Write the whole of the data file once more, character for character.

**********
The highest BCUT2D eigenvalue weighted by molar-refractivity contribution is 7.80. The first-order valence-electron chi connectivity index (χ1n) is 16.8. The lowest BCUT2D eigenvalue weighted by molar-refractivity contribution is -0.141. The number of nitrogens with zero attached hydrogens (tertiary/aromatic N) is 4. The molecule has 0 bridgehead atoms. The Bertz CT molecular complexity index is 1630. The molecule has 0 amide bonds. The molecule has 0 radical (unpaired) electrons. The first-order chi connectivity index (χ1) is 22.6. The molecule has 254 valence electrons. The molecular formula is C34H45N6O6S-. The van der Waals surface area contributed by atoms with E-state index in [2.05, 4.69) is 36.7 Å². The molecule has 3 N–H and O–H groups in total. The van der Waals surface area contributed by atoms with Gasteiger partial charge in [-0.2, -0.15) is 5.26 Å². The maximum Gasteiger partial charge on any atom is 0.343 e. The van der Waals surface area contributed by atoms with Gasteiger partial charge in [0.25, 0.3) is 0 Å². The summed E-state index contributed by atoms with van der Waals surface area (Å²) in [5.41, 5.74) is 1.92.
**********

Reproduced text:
The highest BCUT2D eigenvalue weighted by molar-refractivity contribution is 7.80. The first-order valence-electron chi connectivity index (χ1n) is 16.8. The lowest BCUT2D eigenvalue weighted by molar-refractivity contribution is -0.141. The number of nitrogens with zero attached hydrogens (tertiary/aromatic N) is 4. The molecule has 0 bridgehead atoms. The Bertz CT molecular complexity index is 1630. The molecule has 0 amide bonds. The molecule has 0 radical (unpaired) electrons. The first-order chi connectivity index (χ1) is 22.6. The molecule has 254 valence electrons. The molecular formula is C34H45N6O6S-. The van der Waals surface area contributed by atoms with E-state index in [2.05, 4.69) is 36.7 Å². The molecule has 3 N–H and O–H groups in total. The van der Waals surface area contributed by atoms with Gasteiger partial charge in [-0.2, -0.15) is 5.26 Å². The maximum Gasteiger partial charge on any atom is 0.343 e. The van der Waals surface area contributed by atoms with Gasteiger partial charge in [0.25, 0.3) is 0 Å². The summed E-state index contributed by atoms with van der Waals surface area (Å²) in [5.41, 5.74) is 1.92.